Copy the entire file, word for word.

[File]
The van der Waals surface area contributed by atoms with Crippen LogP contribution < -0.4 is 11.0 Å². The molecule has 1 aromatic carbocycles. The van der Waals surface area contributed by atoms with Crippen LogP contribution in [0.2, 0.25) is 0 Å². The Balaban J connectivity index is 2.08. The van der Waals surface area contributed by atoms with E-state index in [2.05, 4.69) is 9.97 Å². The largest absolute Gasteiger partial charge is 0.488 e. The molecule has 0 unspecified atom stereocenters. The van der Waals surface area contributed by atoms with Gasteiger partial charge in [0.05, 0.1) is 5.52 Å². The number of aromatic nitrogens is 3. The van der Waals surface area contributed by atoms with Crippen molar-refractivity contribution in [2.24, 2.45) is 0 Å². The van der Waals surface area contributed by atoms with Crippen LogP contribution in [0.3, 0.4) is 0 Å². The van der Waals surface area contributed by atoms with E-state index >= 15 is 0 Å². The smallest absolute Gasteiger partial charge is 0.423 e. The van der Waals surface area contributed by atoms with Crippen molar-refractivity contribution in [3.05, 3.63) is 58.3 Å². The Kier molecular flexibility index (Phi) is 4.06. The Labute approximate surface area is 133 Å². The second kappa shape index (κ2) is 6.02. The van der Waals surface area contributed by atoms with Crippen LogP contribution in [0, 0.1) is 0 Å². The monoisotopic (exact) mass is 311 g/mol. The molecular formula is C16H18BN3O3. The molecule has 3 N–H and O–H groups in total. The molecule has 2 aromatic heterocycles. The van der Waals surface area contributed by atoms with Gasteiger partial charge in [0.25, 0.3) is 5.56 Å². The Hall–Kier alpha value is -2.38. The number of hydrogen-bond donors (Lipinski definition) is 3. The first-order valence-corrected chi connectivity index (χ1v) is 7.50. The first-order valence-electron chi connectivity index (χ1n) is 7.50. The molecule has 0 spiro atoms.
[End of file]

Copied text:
The van der Waals surface area contributed by atoms with Crippen LogP contribution < -0.4 is 11.0 Å². The molecule has 1 aromatic carbocycles. The van der Waals surface area contributed by atoms with Crippen LogP contribution in [0.2, 0.25) is 0 Å². The Balaban J connectivity index is 2.08. The van der Waals surface area contributed by atoms with E-state index in [2.05, 4.69) is 9.97 Å². The largest absolute Gasteiger partial charge is 0.488 e. The molecule has 0 unspecified atom stereocenters. The van der Waals surface area contributed by atoms with Gasteiger partial charge in [0.05, 0.1) is 5.52 Å². The number of aromatic nitrogens is 3. The van der Waals surface area contributed by atoms with Crippen molar-refractivity contribution in [2.24, 2.45) is 0 Å². The van der Waals surface area contributed by atoms with Crippen LogP contribution in [0.3, 0.4) is 0 Å². The van der Waals surface area contributed by atoms with E-state index >= 15 is 0 Å². The smallest absolute Gasteiger partial charge is 0.423 e. The van der Waals surface area contributed by atoms with Crippen molar-refractivity contribution in [3.05, 3.63) is 58.3 Å². The Kier molecular flexibility index (Phi) is 4.06. The Labute approximate surface area is 133 Å². The second kappa shape index (κ2) is 6.02. The van der Waals surface area contributed by atoms with Crippen LogP contribution in [0, 0.1) is 0 Å². The monoisotopic (exact) mass is 311 g/mol. The molecular formula is C16H18BN3O3. The molecule has 3 N–H and O–H groups in total. The molecule has 2 aromatic heterocycles. The van der Waals surface area contributed by atoms with Gasteiger partial charge in [0.25, 0.3) is 5.56 Å². The Hall–Kier alpha value is -2.38. The number of hydrogen-bond donors (Lipinski definition) is 3. The first-order valence-corrected chi connectivity index (χ1v) is 7.50. The first-order valence-electron chi connectivity index (χ1n) is 7.50. The molecule has 0 spiro atoms.